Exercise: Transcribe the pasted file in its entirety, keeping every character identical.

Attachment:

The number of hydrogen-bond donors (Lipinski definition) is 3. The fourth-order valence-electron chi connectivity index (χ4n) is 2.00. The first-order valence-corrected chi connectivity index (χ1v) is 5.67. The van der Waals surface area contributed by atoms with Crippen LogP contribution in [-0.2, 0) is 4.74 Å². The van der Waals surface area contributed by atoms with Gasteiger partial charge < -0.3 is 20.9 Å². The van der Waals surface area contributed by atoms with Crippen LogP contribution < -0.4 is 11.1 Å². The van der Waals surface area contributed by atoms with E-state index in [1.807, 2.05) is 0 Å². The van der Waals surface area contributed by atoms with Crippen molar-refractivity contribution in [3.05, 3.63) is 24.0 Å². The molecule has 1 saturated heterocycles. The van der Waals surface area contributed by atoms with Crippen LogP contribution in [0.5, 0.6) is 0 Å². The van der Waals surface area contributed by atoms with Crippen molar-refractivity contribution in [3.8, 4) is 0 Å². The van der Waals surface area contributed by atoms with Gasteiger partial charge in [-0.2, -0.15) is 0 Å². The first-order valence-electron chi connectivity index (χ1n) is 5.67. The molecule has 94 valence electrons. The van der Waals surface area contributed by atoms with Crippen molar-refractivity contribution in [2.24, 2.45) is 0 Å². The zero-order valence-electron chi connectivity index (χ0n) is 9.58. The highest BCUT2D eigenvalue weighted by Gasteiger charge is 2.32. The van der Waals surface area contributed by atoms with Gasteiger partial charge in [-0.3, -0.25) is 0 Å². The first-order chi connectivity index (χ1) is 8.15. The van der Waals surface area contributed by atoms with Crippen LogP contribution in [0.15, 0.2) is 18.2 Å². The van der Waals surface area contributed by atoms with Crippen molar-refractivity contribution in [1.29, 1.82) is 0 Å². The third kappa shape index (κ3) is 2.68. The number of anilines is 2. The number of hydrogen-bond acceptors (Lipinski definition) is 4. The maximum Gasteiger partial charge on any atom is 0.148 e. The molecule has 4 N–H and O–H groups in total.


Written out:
The number of hydrogen-bond donors (Lipinski definition) is 3. The fourth-order valence-electron chi connectivity index (χ4n) is 2.00. The first-order valence-corrected chi connectivity index (χ1v) is 5.67. The van der Waals surface area contributed by atoms with Crippen LogP contribution in [-0.2, 0) is 4.74 Å². The van der Waals surface area contributed by atoms with Gasteiger partial charge < -0.3 is 20.9 Å². The van der Waals surface area contributed by atoms with Crippen LogP contribution < -0.4 is 11.1 Å². The van der Waals surface area contributed by atoms with E-state index in [1.807, 2.05) is 0 Å². The van der Waals surface area contributed by atoms with Crippen molar-refractivity contribution in [3.05, 3.63) is 24.0 Å². The molecule has 1 saturated heterocycles. The van der Waals surface area contributed by atoms with Crippen LogP contribution in [0.5, 0.6) is 0 Å². The van der Waals surface area contributed by atoms with Crippen molar-refractivity contribution in [3.8, 4) is 0 Å². The van der Waals surface area contributed by atoms with Gasteiger partial charge in [-0.2, -0.15) is 0 Å². The first-order valence-electron chi connectivity index (χ1n) is 5.67. The molecule has 94 valence electrons. The van der Waals surface area contributed by atoms with Crippen molar-refractivity contribution in [2.24, 2.45) is 0 Å². The zero-order valence-electron chi connectivity index (χ0n) is 9.58. The highest BCUT2D eigenvalue weighted by Gasteiger charge is 2.32. The van der Waals surface area contributed by atoms with Gasteiger partial charge in [-0.3, -0.25) is 0 Å². The first-order chi connectivity index (χ1) is 8.15. The van der Waals surface area contributed by atoms with Crippen LogP contribution in [0.15, 0.2) is 18.2 Å². The van der Waals surface area contributed by atoms with Crippen molar-refractivity contribution in [1.29, 1.82) is 0 Å². The third kappa shape index (κ3) is 2.68. The number of anilines is 2. The number of hydrogen-bond acceptors (Lipinski definition) is 4. The maximum Gasteiger partial charge on any atom is 0.148 e. The molecule has 4 N–H and O–H groups in total.